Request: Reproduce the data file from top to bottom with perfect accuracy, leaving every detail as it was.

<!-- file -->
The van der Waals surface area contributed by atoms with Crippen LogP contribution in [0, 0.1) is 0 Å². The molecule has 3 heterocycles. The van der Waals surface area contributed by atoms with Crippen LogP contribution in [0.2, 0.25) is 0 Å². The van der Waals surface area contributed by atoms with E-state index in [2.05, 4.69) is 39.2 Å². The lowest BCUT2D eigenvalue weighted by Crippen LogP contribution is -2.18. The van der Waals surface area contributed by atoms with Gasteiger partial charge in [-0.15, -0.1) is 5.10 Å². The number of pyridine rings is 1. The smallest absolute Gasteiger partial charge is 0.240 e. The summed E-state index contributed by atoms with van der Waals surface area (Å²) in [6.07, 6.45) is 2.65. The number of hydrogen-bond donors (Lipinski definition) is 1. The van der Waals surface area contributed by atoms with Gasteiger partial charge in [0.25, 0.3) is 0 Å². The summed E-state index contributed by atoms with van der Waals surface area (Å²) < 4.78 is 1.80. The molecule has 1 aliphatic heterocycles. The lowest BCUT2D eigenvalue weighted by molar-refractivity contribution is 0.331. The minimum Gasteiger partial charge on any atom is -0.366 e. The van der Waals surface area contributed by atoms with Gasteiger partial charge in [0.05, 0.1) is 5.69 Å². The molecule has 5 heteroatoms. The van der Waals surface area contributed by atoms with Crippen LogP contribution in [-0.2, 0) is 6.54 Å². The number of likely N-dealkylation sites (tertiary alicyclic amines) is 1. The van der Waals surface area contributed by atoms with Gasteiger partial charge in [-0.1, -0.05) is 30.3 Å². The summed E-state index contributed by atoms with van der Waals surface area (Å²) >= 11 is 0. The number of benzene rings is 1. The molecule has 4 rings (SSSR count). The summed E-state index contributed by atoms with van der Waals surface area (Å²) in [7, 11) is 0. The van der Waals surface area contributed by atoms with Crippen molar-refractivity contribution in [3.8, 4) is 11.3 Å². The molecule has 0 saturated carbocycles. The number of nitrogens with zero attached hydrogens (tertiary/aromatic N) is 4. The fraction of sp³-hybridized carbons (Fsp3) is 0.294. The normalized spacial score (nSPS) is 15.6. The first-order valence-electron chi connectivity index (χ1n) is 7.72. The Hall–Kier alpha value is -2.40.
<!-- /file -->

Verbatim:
The van der Waals surface area contributed by atoms with Crippen LogP contribution in [0, 0.1) is 0 Å². The molecule has 3 heterocycles. The van der Waals surface area contributed by atoms with Crippen LogP contribution in [0.2, 0.25) is 0 Å². The van der Waals surface area contributed by atoms with E-state index in [2.05, 4.69) is 39.2 Å². The lowest BCUT2D eigenvalue weighted by Crippen LogP contribution is -2.18. The van der Waals surface area contributed by atoms with Gasteiger partial charge in [-0.15, -0.1) is 5.10 Å². The number of pyridine rings is 1. The smallest absolute Gasteiger partial charge is 0.240 e. The summed E-state index contributed by atoms with van der Waals surface area (Å²) in [6.07, 6.45) is 2.65. The number of hydrogen-bond donors (Lipinski definition) is 1. The van der Waals surface area contributed by atoms with Gasteiger partial charge in [0.25, 0.3) is 0 Å². The summed E-state index contributed by atoms with van der Waals surface area (Å²) < 4.78 is 1.80. The molecule has 1 aliphatic heterocycles. The lowest BCUT2D eigenvalue weighted by molar-refractivity contribution is 0.331. The minimum Gasteiger partial charge on any atom is -0.366 e. The van der Waals surface area contributed by atoms with Gasteiger partial charge in [0.05, 0.1) is 5.69 Å². The molecule has 5 heteroatoms. The van der Waals surface area contributed by atoms with Crippen LogP contribution in [-0.2, 0) is 6.54 Å². The number of likely N-dealkylation sites (tertiary alicyclic amines) is 1. The van der Waals surface area contributed by atoms with Gasteiger partial charge in [-0.1, -0.05) is 30.3 Å². The summed E-state index contributed by atoms with van der Waals surface area (Å²) >= 11 is 0. The number of benzene rings is 1. The molecule has 4 rings (SSSR count). The summed E-state index contributed by atoms with van der Waals surface area (Å²) in [7, 11) is 0. The van der Waals surface area contributed by atoms with Crippen molar-refractivity contribution in [3.8, 4) is 11.3 Å². The molecule has 0 saturated carbocycles. The number of nitrogens with zero attached hydrogens (tertiary/aromatic N) is 4. The fraction of sp³-hybridized carbons (Fsp3) is 0.294. The normalized spacial score (nSPS) is 15.6. The first-order valence-electron chi connectivity index (χ1n) is 7.72. The Hall–Kier alpha value is -2.40.